I'm implementing this for a client. In production now. Aside from a macro issue with supporting iSCSI targets on top of a vmfs datastore (which all software based storage solutions have), for which VMware is lagging on getting a fix out, we haven't seen any huge issues yet (crossing fingers).

  • http://www.linkedin.com/in/tvleavitt Thomas Leavitt

    @ivobeerens They've released a version that supports vSphere 4.x

    @Jaap – if you read the release notes, you'll see that FT isn't supported.

    I'm implementing this for a client. In production now. Aside from a macro issue with supporting iSCSI targets on top of a vmfs datastore (which all software based storage solutions have), for which VMware is lagging on getting a fix out, we haven't seen any huge issues yet (crossing fingers).

  • alanwright

    I have been evaluating SvSan and once you get to know the terminology such as pools, devices, plex's it really is easy to master. I found the mapping of RDM's as the guide suggests does not work with vSphere, well at least with an HP E200 or the P400 controller. The RDM is for performance reasons and to be honest I don't think performance will be a huge consideration for a SMB. The disks and controllers of the typical entry system won't really acheive the performance benefits of an RDM and as long as you don't going put a heavy duty transactional SQL databse the limits won't be reached.

    I have tested my E200 with 128mb Battery Backed Cache witha 15K SAS drive (non-raid) and can achieve about 21mb/s with sequential writes as opposed to a standard entry level system which comes with a 64mb cache without any write cache enabled which acheives only 4-5mb/s. I also tried the P400 with the standard 256mb cache without the 512mb battery backed cache and could sill only achieve 6-7 mb/s. Most people don't think to add the cache upgrade but this has huge implications with performance and should always be on the PO with the reseller.

    The good news is because SvSAn allows vmdk's means the drives benefit from not only the portability aspect but you can just have a single RAID array in your system and make the most efficient use of all your storage. the SvSan would normally sit on a RAID1+0 raid with the service console on typical 72GB drives using just 5 or 10% of the space but using vmdk's you can use all the other 90% for the SvSan Array.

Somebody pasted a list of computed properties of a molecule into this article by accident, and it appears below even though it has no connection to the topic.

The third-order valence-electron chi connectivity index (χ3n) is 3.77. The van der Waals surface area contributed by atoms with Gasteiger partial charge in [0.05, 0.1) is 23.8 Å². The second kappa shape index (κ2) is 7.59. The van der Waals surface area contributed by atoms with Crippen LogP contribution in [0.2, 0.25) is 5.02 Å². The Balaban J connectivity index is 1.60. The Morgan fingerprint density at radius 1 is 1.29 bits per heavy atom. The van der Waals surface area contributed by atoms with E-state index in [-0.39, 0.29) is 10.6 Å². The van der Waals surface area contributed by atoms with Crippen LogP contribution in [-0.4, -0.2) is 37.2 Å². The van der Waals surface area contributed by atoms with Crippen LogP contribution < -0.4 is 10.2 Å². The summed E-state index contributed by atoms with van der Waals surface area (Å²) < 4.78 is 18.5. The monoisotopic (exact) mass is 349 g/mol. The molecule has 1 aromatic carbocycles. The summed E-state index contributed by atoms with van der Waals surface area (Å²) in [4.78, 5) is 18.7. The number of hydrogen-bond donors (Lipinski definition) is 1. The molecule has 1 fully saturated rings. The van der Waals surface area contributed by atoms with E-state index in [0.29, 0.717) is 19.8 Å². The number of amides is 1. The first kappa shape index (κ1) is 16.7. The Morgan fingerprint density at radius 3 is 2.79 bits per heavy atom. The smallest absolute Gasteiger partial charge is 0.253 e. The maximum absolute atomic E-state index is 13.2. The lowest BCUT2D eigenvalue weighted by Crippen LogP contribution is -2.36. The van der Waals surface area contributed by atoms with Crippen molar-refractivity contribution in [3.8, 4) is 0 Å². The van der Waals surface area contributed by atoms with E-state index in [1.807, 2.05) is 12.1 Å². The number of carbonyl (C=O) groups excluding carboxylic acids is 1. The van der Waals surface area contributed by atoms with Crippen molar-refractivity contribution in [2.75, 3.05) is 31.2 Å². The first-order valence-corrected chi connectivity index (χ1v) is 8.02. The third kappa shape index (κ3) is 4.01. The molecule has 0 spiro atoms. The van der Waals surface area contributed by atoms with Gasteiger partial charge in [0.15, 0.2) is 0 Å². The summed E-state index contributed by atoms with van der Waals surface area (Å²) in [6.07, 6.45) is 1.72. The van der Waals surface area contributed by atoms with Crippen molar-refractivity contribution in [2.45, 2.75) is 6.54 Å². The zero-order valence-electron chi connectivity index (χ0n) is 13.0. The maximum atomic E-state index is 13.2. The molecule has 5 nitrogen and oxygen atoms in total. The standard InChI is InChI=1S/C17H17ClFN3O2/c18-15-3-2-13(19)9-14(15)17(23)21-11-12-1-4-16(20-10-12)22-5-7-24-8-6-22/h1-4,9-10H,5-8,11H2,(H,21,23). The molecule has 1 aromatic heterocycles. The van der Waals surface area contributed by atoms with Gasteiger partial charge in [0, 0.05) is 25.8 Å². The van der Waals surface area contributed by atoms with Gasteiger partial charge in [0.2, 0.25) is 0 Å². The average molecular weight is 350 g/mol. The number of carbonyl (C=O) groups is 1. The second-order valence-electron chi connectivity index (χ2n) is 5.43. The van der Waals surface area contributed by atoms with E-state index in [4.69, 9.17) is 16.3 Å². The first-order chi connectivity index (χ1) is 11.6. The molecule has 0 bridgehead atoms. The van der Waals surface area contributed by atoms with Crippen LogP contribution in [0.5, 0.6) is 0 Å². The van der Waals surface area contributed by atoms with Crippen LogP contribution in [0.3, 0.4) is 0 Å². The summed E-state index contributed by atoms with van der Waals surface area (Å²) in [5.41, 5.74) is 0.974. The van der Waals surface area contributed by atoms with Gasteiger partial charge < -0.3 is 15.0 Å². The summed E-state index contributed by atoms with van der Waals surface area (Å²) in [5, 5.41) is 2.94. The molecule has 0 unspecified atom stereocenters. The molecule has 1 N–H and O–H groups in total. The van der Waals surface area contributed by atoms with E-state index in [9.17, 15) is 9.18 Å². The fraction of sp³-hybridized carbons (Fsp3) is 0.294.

I also like the feature whereas the blocks have to be written to both sides of the mirror before the OS gets acknowledged that the file has been written to disk, this makes it truly a synchronise storage system. I would definitely use the SvSAN in production and would probably use some kind of archiving/backup strategy such as veeam backup or vRanger in the background to complete the solution.

  • alanwright

    I have been evaluating SvSan and once you get to know the terminology such as pools, devices, plex's it really is easy to master. I found the mapping of RDM's as the guide suggests does not work with vSphere, well at least with an HP E200 or the P400 controller. The RDM is for performance reasons and to be honest I don't think performance will be a huge consideration for a SMB. The disks and controllers of the typical entry system won't really acheive the performance benefits of an RDM and as long as you don't going put a heavy duty transactional SQL databse the limits won't be reached.

    I have tested my E200 with 128mb Battery Backed Cache witha 15K SAS drive (non-raid) and can achieve about 21mb/s with sequential writes as opposed to a standard entry level system which comes with a 64mb cache without any write cache enabled which acheives only 4-5mb/s. I also tried the P400 with the standard 256mb cache without the 512mb battery backed cache and could sill only achieve 6-7 mb/s. Most people don't think to add the cache upgrade but this has huge implications with performance and should always be on the PO with the reseller.

    The good news is because SvSAn allows vmdk's means the drives benefit from not only the portability aspect but you can just have a single RAID array in your system and make the most efficient use of all your storage. the SvSan would normally sit on a RAID1+0 raid with the service console on typical 72GB drives using just 5 or 10% of the space but using vmdk's you can use all the other 90% for the SvSan Array.

    I also like the feature whereas the blocks have to be written to both sides of the mirror before the OS gets acknowledged that the file has been written to disk, this makes it truly a synchronise storage system. I would definitely use the SvSAN in production and would probably use some kind of archiving/backup strategy such as veeam backup or vRanger in the background to complete the solution.

  • Pingback: Home Lab « Virtualised Reality

  • Pingback: When You Turn Your VMhost into an iSCI, it Better be a Good Host « Availability Advisor

  • http://www.guccibagshoppes.com gucci bags on sale

     

    I thought I would leave my first comment. I don’t know what to say except that I have enjoyed reading.Nice blog,
    I will keep visiting this blog very often.